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Qantas to Outsource Ground Handling Operations at 10 Australian Airports, 2,000 Employees Impacted

The company hopes to achieve savings of approximately $100 million annually, as well as $80 million in expenditures over five years for ground support equipment (GSE) such as aircraft tugs and baggage loaders.

Qantas Boeing 787 Dreamliner - Courtesy Qantas

On Monday (November 30, 2020), Qantas announced an update on their proposed outsourcing of ground handling services at Australian Airports. The carrier has decided that they will outsource ground handling at 10 airports and have notified approximately 2,000 employees who will be impacted. Qantas announced the restructuring of ground handling operations last August including baggage handling and aircraft cleaning. At that time, the company started a review of third-party specialist ground handlers as well as in-house bids from employees and their unions. The bids were required to reduce the overall cost of approximately $100 million and avoid around $80 million over five years in CAPEX spending on GSE equipment such as aircraft tugs and baggage loaders. Although the Transport Workers Union (TWU) and some airports submitted proposals, none of the bids met the perquisite criteria. In Monday’s announcement, Qantas Domestic and International’s CEO, Andrew David, said,

“This is another tough day for Qantas, particularly for our ground handling teams and their families. We thank every one of them for their professionalism and contribution over the years supporting our customers and operations. Unfortunately, COVID has turned aviation upside down. Airlines around the world are having to make dramatic decisions in order to survive and the damage will take years to repair. While there has been some good news recently with domestic borders, international travel isn’t expected to return to pre-COVID levels until at least 2024. We have a massive job ahead of us to repay debt and we know our competitors are aggressively cutting costs to emerge leaner.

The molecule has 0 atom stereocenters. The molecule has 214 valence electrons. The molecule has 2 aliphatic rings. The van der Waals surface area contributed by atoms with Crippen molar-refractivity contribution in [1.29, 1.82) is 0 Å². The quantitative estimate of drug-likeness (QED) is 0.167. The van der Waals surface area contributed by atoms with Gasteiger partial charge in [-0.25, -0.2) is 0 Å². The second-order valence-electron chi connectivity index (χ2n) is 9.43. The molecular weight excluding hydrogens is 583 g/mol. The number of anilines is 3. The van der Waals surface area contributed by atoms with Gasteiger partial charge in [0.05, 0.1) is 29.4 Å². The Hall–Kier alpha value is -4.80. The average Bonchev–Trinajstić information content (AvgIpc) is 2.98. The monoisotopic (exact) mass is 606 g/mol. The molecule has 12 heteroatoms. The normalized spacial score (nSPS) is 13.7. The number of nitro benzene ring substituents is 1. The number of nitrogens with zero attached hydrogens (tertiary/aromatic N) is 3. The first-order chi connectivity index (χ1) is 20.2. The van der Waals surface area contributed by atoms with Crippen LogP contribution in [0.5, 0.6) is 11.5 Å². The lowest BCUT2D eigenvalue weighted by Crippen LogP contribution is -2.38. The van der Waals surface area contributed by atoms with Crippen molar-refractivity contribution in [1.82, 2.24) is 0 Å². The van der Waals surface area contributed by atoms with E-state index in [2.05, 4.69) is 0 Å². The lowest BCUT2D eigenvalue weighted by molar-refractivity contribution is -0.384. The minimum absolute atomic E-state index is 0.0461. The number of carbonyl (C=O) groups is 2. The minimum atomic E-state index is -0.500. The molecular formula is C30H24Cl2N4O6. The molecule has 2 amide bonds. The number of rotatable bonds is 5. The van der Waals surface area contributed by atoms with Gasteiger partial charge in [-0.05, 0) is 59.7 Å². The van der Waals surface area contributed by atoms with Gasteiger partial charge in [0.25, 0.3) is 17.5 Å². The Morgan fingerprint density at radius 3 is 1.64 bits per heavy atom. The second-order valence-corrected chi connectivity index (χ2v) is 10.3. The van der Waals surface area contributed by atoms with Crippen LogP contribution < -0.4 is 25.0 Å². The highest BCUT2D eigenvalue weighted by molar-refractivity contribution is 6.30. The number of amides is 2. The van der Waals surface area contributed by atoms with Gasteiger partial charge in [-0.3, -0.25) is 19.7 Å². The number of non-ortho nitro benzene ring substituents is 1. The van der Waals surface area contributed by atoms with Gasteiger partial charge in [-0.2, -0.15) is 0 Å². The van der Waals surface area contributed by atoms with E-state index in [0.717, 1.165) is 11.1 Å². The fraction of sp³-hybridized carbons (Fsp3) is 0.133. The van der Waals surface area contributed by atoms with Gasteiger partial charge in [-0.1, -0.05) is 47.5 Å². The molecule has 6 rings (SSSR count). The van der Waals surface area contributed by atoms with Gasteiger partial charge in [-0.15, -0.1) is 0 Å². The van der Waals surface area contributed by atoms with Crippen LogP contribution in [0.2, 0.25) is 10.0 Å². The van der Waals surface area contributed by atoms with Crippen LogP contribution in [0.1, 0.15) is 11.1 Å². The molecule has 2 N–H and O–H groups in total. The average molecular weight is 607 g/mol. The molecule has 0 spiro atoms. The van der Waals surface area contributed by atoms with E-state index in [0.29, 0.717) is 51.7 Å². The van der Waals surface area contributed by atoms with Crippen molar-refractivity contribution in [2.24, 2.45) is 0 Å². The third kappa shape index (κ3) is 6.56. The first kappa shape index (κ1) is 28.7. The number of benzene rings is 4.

“The TWU’s in-house bid claimed that significant savings could be made but it failed to outline sufficient practical detail on how this might be achieved, despite us requesting this information multiple times throughout the process. Even with the involvement of a large accounting firm, the bid falls well short of what the specialist external providers were able to come up with. We have used these specialist ground handlers at many Australian airports for decades and they’ve proven they can deliver a safe and reliable service more efficiently than it’s currently done in-house. This isn’t a reflection on our people, but it is a reflection of economies of scale and the urgent need we have because of COVID to unlock these efficiencies.”

Several external specialist ground handling bidders were able to achieve the company’s objectives, including annual savings of $103 million. The preferred bidders will be notified today and pending contract finalization, Qantas will implement the transition in the first quarter of 2021. Jetstar has already transitioned ground handling to external suppliers at six airports.

Impacted employees will be entitled to a redundancy package and support for transitioning to a new job outside the business. There may also be some opportunities with third-party providers as demand for air travel gradually recovers.

Last August, Qantas also announced a proposal to outsource crew bus services in Sydney, potentially affecting 50 employees, and that review is expected to be completed by the end of the year. With today’s announcement, the pandemic-related job losses across the Qantas Group expands to 8,500 out of their 29,000 pre-pandemic workforce. The Group reported a $2.7 billion statutory loss in FY20, due to COVID-19 and the related border closures, and the carrier projects substantial losses in FY21. Since the start of the pandemic, Qantas has taken on an additional $1.5 billion in debt.

Source: Qantas


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